A well-balanced healthy diet can help you if you are taking strong drugs for arthritis. In fact, ARC states that if you are taking strong drugs for arthritis there is even more reason to eat a good diet as it can help to protect the body against some of the side-effects of the drugs. For example steroids, such as prednisolone, can cause osteoporosis, particularly if you stay on them for a long time. Plenty of calcium in your diet will help to reduce the risk (ARC, 2006).

Arthritis Care points out that people with rheumatoid arthritis are at increased risk of developing osteoporosis and agrees that ensuring an adequate calcium intake is very important (Arthritis Care, 2007). While cow's milk and dairy products are indeed a source of calcium, they are not the best source. This is because they contain animal protein. Excessive amounts of animal protein can upset the acid balance within the body, which then takes calcium from the bones to neutralise the acid. Even the usually pro-dairy National Osteoporosis Society says: "It is a good idea to avoid too much protein, particularly animal protein such as meat and cheese," (NOS, 2008). It is also a good idea to avoid too much salt, fizzy drinks and caffeine for the same reason.

Healthier sources of calcium include green leafy vegetables (broccoli, kale, spring greens, cabbage, parsley and watercress - but not spinach), dried fruits (figs and dates) nuts (almonds and Brazil nuts), seeds (sesame seeds and tahini - sesame seed paste), pulses (peas, beans, lentils and soya products such as calcium-set tofu and calcium-enriched soya milk). For more information on calcium see the fact sheet Boning up on Calcium.


Some arthritis sufferers may be concerned about their iron intake, particularly - they may be told - if they avoid eating red meat. This should not be a concern as the British Medical Association and the American Dietetic Association agree that vegetarians are no more likely to suffer from iron deficiency than meat-eaters (BMA, 1996; American Dietetic Association, 2003). Indeed one of the largest studies of vegetarians and vegans in the world (the EPIC Oxford cohort study) looked at over 33,883 meat-eaters, 18,840 vegetarians and 2,596 vegans and found that the vegans had the highest intake of iron, followed by the fish-eaters, vegetarians then the meat-eaters (Davey et al., 2003). Cow's milk and dairy products are an extremely poor source of iron, containing hardly any, whereas pulses, dried fruits and dark leafy vegetables are all excellent sources. For more information on iron see the fact sheet Ironing out the Facts.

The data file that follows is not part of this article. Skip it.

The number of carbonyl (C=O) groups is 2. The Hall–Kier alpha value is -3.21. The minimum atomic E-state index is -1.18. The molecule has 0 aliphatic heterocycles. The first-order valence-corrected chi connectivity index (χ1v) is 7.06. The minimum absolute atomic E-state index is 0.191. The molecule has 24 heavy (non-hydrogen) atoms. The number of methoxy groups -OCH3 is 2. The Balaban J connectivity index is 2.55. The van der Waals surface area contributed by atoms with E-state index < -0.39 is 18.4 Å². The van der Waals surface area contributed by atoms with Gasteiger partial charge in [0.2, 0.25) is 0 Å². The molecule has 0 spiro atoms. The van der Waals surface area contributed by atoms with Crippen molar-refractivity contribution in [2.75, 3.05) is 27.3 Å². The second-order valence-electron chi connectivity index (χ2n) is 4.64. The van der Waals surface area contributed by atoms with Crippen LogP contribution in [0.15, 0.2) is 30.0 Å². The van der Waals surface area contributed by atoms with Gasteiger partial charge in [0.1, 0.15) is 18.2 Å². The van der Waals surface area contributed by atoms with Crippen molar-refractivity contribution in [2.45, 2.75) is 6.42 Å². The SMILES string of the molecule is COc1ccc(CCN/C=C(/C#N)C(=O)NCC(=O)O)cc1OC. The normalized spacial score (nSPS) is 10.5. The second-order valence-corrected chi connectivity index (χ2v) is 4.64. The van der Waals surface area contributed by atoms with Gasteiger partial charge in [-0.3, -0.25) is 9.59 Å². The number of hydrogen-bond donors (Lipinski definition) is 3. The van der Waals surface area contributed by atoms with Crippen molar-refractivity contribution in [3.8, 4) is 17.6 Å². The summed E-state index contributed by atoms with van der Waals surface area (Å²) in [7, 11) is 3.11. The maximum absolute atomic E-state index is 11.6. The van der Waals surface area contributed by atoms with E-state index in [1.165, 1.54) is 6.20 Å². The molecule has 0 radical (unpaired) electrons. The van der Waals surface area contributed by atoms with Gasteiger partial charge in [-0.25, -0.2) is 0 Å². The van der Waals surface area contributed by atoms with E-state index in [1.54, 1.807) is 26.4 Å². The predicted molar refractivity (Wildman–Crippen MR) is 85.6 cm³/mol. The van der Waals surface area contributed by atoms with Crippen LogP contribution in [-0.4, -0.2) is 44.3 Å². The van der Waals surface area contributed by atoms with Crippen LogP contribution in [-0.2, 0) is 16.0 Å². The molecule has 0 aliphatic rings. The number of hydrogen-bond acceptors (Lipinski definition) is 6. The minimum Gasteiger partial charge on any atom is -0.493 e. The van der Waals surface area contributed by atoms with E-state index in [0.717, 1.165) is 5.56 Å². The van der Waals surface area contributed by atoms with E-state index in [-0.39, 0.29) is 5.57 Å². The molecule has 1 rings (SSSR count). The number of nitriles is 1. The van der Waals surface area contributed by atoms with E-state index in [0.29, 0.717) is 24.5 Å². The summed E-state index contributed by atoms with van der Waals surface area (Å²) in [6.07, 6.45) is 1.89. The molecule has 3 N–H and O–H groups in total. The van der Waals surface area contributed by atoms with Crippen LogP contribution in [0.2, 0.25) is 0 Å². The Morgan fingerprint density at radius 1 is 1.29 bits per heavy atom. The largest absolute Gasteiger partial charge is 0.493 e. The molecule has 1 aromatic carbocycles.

Antioxidant action

The antioxidant vitamins A, C and E are thought to protect against disease (and aging) by defending the body against attack from harmful molecules called free radicals. These damaging molecules are produced naturally as your body breaks down food, or as a result of exposure to harmful chemicals (including cigarette smoke) or radiation.

The damage caused by free radicals plays a role in many diseases including cancer and arthritis. A particular class of free radicals (called reactive oxygen species) can promote the inflammatory response that occurs in rheumatoid arthritis (Filippin, 2008). A molecular mechanism linking free radicals to inflammation has been proposed. It suggests that free radicals activate molecules called transcription factors (nuclear factor-kappa B or NF-?B). These then activate genes involved in inflammatory and/or autoimmune responses. In other words, free radicals can cause a sequence of events rather like a line of dominos falling down, which may lead to inflammatory arthritis.

There is some evidence that anti-rheumatic drugs may exert their therapeutic effects by acting as antioxidants. For example, non-steroidal anti-inflammatory drugs (NSAIDs) have been shown to act as free radical scavengers (Merry et al., 1991). This means they may protect against the harmful effects of free radicals by 'mopping them up'. However, antioxidants may be more useful in preventing damage before it occurs, rather than treating an already inflamed joint.

Too much iron in the blood can encourage the production of free radicals (McCord, 2004). Unlike the non-haem iron we find in plant foods, haem iron in meat is absorbed into the body whether it is needed or not. Thus meat can supply an overload of iron (but no vitamin C and very little vitamin E). Conversely, vegetables and wholegrains foods can supply as much or as little iron as is required, as well as an abundance of protective antioxidant vitamins, fibre and other nutrients.   

Omega-3s and arthritis